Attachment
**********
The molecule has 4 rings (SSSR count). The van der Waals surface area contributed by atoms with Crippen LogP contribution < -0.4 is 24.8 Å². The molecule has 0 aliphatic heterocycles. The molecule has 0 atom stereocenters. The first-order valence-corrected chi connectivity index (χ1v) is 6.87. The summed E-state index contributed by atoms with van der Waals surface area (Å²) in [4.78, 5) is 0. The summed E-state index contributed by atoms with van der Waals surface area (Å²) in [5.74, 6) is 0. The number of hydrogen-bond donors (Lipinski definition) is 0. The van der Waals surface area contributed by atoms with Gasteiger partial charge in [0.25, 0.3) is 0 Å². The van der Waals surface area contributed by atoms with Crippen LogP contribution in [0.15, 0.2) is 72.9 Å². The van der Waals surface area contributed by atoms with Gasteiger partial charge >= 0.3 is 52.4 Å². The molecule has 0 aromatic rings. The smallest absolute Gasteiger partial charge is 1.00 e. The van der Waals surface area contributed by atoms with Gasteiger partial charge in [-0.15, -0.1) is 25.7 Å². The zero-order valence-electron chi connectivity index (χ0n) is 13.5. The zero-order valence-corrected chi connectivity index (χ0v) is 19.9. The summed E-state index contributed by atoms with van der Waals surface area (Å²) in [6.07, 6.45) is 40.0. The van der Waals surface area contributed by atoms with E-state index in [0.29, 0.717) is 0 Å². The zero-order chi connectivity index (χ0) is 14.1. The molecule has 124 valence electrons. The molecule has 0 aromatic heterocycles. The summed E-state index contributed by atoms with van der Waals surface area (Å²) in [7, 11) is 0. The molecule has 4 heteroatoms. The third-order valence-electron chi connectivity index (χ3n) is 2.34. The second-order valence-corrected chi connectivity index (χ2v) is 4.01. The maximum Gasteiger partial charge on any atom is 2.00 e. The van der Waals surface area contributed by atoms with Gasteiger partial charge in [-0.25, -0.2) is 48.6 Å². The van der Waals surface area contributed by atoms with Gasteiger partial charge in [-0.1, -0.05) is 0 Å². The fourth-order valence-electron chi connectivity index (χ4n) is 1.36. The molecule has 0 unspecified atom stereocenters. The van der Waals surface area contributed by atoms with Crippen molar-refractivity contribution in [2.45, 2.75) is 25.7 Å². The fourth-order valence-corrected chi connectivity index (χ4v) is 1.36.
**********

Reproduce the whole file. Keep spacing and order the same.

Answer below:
The molecule has 4 rings (SSSR count). The van der Waals surface area contributed by atoms with Crippen LogP contribution < -0.4 is 24.8 Å². The molecule has 0 aliphatic heterocycles. The molecule has 0 atom stereocenters. The first-order valence-corrected chi connectivity index (χ1v) is 6.87. The summed E-state index contributed by atoms with van der Waals surface area (Å²) in [4.78, 5) is 0. The summed E-state index contributed by atoms with van der Waals surface area (Å²) in [5.74, 6) is 0. The number of hydrogen-bond donors (Lipinski definition) is 0. The van der Waals surface area contributed by atoms with Gasteiger partial charge in [0.25, 0.3) is 0 Å². The van der Waals surface area contributed by atoms with Crippen LogP contribution in [0.15, 0.2) is 72.9 Å². The van der Waals surface area contributed by atoms with Gasteiger partial charge >= 0.3 is 52.4 Å². The molecule has 0 aromatic rings. The smallest absolute Gasteiger partial charge is 1.00 e. The van der Waals surface area contributed by atoms with Gasteiger partial charge in [-0.15, -0.1) is 25.7 Å². The zero-order valence-electron chi connectivity index (χ0n) is 13.5. The zero-order valence-corrected chi connectivity index (χ0v) is 19.9. The summed E-state index contributed by atoms with van der Waals surface area (Å²) in [6.07, 6.45) is 40.0. The van der Waals surface area contributed by atoms with E-state index in [0.29, 0.717) is 0 Å². The zero-order chi connectivity index (χ0) is 14.1. The molecule has 124 valence electrons. The molecule has 0 aromatic heterocycles. The summed E-state index contributed by atoms with van der Waals surface area (Å²) in [7, 11) is 0. The molecule has 4 heteroatoms. The third-order valence-electron chi connectivity index (χ3n) is 2.34. The second-order valence-corrected chi connectivity index (χ2v) is 4.01. The maximum Gasteiger partial charge on any atom is 2.00 e. The van der Waals surface area contributed by atoms with Gasteiger partial charge in [-0.25, -0.2) is 48.6 Å². The van der Waals surface area contributed by atoms with Gasteiger partial charge in [-0.1, -0.05) is 0 Å². The fourth-order valence-electron chi connectivity index (χ4n) is 1.36. The molecule has 0 unspecified atom stereocenters. The van der Waals surface area contributed by atoms with Crippen molar-refractivity contribution in [2.45, 2.75) is 25.7 Å². The fourth-order valence-corrected chi connectivity index (χ4v) is 1.36.